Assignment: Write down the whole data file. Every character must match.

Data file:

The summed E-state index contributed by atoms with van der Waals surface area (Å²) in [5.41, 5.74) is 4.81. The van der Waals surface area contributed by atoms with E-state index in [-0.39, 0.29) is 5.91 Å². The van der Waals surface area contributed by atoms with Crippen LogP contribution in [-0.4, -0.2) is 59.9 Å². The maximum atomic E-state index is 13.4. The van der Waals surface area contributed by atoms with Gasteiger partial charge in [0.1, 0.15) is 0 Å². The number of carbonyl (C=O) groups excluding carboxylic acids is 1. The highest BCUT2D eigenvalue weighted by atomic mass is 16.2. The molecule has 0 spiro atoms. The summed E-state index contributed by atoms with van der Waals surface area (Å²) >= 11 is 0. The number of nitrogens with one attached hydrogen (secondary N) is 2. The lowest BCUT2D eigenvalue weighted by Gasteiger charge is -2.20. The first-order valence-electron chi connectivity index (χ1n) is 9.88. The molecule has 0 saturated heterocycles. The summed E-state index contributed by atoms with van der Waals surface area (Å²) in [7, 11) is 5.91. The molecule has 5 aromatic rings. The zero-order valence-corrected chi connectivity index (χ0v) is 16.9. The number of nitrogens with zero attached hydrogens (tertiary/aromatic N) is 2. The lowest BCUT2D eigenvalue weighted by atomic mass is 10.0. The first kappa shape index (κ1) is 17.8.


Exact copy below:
The summed E-state index contributed by atoms with van der Waals surface area (Å²) in [5.41, 5.74) is 4.81. The van der Waals surface area contributed by atoms with E-state index in [-0.39, 0.29) is 5.91 Å². The van der Waals surface area contributed by atoms with Crippen LogP contribution in [-0.4, -0.2) is 59.9 Å². The maximum atomic E-state index is 13.4. The van der Waals surface area contributed by atoms with Gasteiger partial charge in [0.1, 0.15) is 0 Å². The number of carbonyl (C=O) groups excluding carboxylic acids is 1. The highest BCUT2D eigenvalue weighted by atomic mass is 16.2. The molecule has 0 spiro atoms. The summed E-state index contributed by atoms with van der Waals surface area (Å²) >= 11 is 0. The number of nitrogens with one attached hydrogen (secondary N) is 2. The lowest BCUT2D eigenvalue weighted by Gasteiger charge is -2.20. The first-order valence-electron chi connectivity index (χ1n) is 9.88. The molecule has 0 saturated heterocycles. The summed E-state index contributed by atoms with van der Waals surface area (Å²) in [7, 11) is 5.91. The molecule has 5 aromatic rings. The zero-order valence-corrected chi connectivity index (χ0v) is 16.9. The number of nitrogens with zero attached hydrogens (tertiary/aromatic N) is 2. The lowest BCUT2D eigenvalue weighted by atomic mass is 10.0. The first kappa shape index (κ1) is 17.8.